I hope to do some more actual imaging with this camera in the coming months. I'm sure Sam will come with more details regarding this camera soon, as well.


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#2 yock1960

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Posted 15 June 2015 - 07:47 AM

Sounds interesting! Looking forward to seeing the images!

 

Steve



#3 John Boudreau

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Posted 15 June 2015 - 08:53 AM

Figures something like this would come along right after I get an ASI174MM. :crazy:

 

Seriously, it sounds like a great all-around performer. As for the possibility of it for CH4 imaging of Jupiter or Saturn, I'm sure it would work--- I own an ASI120MC that gives cleaner CH4 images than my ASI120MM largely due to the near-IR Bayer filter leaks.

I haven't found any QE charts yet for this sensor. I'd be curious to find out if it can do UV imaging of Venus as typical Bayer filter transmission is poor in that region. Time will tell, but it may still be a better answer for our pursuits if it becomes available in monochrome.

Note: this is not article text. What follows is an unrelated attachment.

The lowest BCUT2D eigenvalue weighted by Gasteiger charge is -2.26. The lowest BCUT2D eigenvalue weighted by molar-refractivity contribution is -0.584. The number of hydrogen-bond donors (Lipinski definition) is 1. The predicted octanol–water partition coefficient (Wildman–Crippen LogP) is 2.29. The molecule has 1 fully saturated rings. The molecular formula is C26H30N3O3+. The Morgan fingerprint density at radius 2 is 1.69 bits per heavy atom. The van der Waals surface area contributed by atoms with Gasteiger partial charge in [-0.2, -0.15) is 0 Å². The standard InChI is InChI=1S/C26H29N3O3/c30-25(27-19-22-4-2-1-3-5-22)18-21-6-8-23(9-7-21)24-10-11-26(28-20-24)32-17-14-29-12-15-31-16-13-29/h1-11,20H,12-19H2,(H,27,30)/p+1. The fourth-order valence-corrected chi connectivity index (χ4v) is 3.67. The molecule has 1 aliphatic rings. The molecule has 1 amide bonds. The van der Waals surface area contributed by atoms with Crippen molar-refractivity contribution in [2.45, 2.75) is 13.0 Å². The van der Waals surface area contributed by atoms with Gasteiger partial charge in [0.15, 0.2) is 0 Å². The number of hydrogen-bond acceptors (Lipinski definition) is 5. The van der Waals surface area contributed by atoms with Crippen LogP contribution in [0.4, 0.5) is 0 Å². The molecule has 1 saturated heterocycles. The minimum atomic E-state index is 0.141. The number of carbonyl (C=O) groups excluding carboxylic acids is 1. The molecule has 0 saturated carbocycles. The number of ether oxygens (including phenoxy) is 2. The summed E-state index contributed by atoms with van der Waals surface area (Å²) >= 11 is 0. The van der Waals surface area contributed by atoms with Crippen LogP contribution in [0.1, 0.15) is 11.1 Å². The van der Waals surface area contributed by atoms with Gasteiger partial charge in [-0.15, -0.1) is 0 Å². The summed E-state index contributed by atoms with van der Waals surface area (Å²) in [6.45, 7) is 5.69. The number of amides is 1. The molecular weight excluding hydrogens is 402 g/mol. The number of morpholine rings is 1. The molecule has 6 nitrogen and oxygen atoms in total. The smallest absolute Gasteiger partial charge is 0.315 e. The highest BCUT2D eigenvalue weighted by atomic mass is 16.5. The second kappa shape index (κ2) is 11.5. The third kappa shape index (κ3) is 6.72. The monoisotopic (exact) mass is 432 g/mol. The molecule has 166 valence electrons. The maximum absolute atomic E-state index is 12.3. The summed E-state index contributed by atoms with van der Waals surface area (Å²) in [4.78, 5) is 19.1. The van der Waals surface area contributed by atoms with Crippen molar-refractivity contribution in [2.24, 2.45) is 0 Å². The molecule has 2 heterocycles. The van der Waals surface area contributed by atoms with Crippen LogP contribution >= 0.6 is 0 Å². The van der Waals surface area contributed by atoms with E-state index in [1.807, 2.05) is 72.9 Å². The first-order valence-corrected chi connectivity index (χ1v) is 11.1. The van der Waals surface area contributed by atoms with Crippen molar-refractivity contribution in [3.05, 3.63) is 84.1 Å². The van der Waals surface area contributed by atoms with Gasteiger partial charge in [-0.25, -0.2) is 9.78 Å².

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#4 MvZ

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Posted 15 June 2015 - 10:28 AM

> I'd be curious to find out if it can do UV imaging of Venus as typical Bayer filter transmission is poor in that region

 

Good point, I'll test that next time!

I did see a (relative) QE chart, but it is difficult to interpret the results, as it only shows from 400 to 1000nm. I should just do some actual recording on Venus, and compare it to the ASI120MM for example. Not sure when I have time though (and it would help if the weather cooperated too)

 

I doubt a monochrome version of this camrea will come out. AFAIK, there is only a color IMX224 available.



#5 Peter in Reno

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Posted 15 June 2015 - 10:34 AM